You can learn where the stresses are in the words by listening - they aren't marked with accent marks.

But to get you started, here are the very first Slavic prayers I ever learnt, written phonetically in the accent you want to learn:

The sign of the cross: Vo EEMyah otSAH ee SINNa ee svyahTAH-ho DOOha, ahMEEN.

Holy God, Holy Mighty, Holy Immortal, have mercy on us: SvyahTEE BOzheh, svyahTEE KREEPkee, svyahTEE bezMERTnee, poMEElooy nahs.

Glory Be: SLAHvah otSOO ee SINNu ee svyahTOHmoo DOOho, ee NEEnee ee PREESno ee vo VEEkee veeKOV, ahMEEN.

Our Father: OTcheh nahsh EEzheh yes-SEE nah neh-beh-SEEK, dah svyahTEETsyah EEMyah tvoYEH, dah preeYEEdet TSARSTvee-yeh tvoYEH, dah BOO-det VOLyah tvoYAH YAHko nah neh-beh-SEE ee nah zemLEE. Kleeb nahsh nahSOOSHnee dahzhd nahm dness, ee oh-STAHvee nahm DOLhee NAH-shah, YAHko-zheh ee mee oh-stah-VLYAH-yem dolzh-nee-KOM NAH-sheem. Ee neh veh-DEE nahs vo ees-koo-SHEN-ee-yeh, no eez-BAH-vee nahs ot loo-KAH-vah-ho.

And a few more, for the season:

Christ is risen from the dead: KreeSTOS voh-SKRES-seh eez MERTveek, SMERTeeyoo SMERT poh-PRAHV, ee SOOsheem vo HRO-bee zheeVOHT dah-ro-vahv.

(Christ is risen from the dead, trampling down death by death, and upon those in the tombs bestowing life.)

Christ is risen: KreeSTOS voh-SKRES-seh!
Indeed He is risen: Voh-EEST-ee-noo voh-SKRES-seh!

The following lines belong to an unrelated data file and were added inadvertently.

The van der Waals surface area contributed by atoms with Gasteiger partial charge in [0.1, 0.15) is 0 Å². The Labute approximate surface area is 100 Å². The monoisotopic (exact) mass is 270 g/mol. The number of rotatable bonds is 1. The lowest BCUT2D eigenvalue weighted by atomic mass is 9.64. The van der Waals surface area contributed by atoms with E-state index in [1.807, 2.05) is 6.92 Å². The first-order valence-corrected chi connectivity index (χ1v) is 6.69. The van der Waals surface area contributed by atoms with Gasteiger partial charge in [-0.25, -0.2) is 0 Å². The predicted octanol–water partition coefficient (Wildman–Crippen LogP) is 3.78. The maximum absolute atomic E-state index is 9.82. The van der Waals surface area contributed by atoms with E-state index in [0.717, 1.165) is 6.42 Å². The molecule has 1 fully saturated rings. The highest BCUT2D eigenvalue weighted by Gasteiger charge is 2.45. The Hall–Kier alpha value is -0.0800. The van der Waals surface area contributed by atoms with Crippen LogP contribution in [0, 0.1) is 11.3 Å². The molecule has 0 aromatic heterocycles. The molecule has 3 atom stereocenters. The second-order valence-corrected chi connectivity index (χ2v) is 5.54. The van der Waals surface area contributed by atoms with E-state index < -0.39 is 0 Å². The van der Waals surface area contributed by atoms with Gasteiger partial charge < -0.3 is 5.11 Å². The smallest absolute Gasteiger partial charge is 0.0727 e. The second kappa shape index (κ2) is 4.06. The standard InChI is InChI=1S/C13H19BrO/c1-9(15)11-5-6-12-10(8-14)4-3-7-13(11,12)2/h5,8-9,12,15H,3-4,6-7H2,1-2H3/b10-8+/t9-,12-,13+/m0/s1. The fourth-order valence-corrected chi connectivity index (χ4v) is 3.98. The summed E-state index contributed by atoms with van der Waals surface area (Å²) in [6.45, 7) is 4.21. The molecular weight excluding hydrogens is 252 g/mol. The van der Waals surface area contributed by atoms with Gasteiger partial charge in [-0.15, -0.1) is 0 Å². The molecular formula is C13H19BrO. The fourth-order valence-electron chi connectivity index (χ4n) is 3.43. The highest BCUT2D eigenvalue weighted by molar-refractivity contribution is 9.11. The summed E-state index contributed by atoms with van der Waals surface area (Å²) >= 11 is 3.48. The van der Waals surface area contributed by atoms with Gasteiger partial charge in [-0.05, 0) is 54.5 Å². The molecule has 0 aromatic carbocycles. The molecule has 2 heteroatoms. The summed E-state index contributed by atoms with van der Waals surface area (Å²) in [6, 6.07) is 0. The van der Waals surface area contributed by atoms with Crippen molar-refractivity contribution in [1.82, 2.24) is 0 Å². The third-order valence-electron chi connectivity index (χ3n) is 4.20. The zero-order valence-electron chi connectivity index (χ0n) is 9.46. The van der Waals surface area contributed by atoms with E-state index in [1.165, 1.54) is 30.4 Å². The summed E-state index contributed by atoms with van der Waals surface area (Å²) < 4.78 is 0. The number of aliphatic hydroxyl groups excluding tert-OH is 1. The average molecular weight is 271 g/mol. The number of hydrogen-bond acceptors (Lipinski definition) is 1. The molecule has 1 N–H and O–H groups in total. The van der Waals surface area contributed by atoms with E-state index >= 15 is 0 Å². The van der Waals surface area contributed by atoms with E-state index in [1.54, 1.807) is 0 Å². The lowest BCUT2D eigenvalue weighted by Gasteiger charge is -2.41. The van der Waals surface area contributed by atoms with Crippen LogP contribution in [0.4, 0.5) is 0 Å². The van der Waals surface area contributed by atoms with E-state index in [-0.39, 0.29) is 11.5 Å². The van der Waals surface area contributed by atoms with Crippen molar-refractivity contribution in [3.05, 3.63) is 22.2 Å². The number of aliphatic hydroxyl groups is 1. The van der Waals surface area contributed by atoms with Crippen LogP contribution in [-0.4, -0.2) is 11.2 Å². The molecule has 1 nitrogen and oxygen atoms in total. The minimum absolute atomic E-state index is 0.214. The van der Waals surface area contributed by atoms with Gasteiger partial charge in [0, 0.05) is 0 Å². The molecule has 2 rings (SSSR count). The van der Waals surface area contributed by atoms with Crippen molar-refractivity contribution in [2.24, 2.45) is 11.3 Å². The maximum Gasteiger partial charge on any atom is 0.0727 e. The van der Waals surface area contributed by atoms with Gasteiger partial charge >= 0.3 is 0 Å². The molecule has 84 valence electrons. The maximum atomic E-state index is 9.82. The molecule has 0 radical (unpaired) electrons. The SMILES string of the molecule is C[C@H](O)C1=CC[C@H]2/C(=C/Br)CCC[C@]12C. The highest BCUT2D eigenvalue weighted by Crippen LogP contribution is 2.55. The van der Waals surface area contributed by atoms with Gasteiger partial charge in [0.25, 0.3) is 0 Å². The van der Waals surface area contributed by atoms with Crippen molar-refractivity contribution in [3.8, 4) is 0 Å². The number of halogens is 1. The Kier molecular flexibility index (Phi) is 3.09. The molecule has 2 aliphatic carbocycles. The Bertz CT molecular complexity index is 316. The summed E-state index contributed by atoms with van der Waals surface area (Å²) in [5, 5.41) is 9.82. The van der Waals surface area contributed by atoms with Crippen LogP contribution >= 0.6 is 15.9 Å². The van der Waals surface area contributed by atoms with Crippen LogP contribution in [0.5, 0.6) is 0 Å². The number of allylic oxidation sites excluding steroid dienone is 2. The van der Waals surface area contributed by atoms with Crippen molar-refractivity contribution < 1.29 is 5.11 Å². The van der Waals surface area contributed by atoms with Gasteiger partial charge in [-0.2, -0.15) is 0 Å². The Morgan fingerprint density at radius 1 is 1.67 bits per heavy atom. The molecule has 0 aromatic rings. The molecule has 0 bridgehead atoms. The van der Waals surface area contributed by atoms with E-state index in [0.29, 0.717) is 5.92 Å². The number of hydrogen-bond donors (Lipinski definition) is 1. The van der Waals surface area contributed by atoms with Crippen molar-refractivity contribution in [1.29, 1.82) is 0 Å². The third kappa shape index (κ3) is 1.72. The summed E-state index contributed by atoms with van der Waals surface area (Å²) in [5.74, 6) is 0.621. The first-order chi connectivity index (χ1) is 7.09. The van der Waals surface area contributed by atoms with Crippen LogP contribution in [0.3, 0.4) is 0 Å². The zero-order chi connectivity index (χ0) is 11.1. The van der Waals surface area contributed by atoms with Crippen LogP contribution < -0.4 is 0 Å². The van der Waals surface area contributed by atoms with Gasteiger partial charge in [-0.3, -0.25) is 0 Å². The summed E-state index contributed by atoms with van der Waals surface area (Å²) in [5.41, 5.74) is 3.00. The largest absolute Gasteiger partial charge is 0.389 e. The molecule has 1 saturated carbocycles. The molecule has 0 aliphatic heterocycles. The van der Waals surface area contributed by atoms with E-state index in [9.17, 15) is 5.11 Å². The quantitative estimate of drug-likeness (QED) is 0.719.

Have fun!
« Last Edit: May 24, 2003, 12:28:16 PM by Serge » Logged

Daniel AJ
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« Reply #6 on: July 21, 2003, 08:43:28 PM »

You might tracking down the Byzantine Catholic Liturgy book

"The Divine Liturgy," A Book of Prayer, by Rev. Wm. Levkulic, 1978, Byzantine Seminary Press.

This book is a bi-lingual liturgy book, plus the Sunday/Feastday Tones, Propers in both English and transliterated slavonic (ie: Latin letters for slavonic words).  I think the ACROD current liturgical book is a spin-off of this book.  I think the book might be out-of-print, but if you can track one down, it would be worth it.  Try calling a local Byz. Cath. parish and ask if they have a spare one, or try www.abebooks.com  and type "Levkulic" in author, and see what shows.

Personally, I prefer the Cyrillic alphabet, once one learns it, it's actually easier to read than the transliterated (some sounds in Slavonic you just can't make in transliterated English).

Hope this info. helps.  

Daniel
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TonyS
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« Reply #7 on: July 21, 2003, 09:59:51 PM »

You can also get the Ch-+ib Du+íi by Aleksandr Duchnovy-ì (just a Malyj zbornik really) from http://holoviak.com/acatalog/Holoviaks_Books___Bibles_18.html
albeit in smaller format.
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Tómame como al tequila, de un golpe y sin pensarlo. - Ricardo Arjona

I'd be a fool to surrender when I know I can be a contender
and if everbody's a sinner then everybody can be a winner
...
I'll see you when yo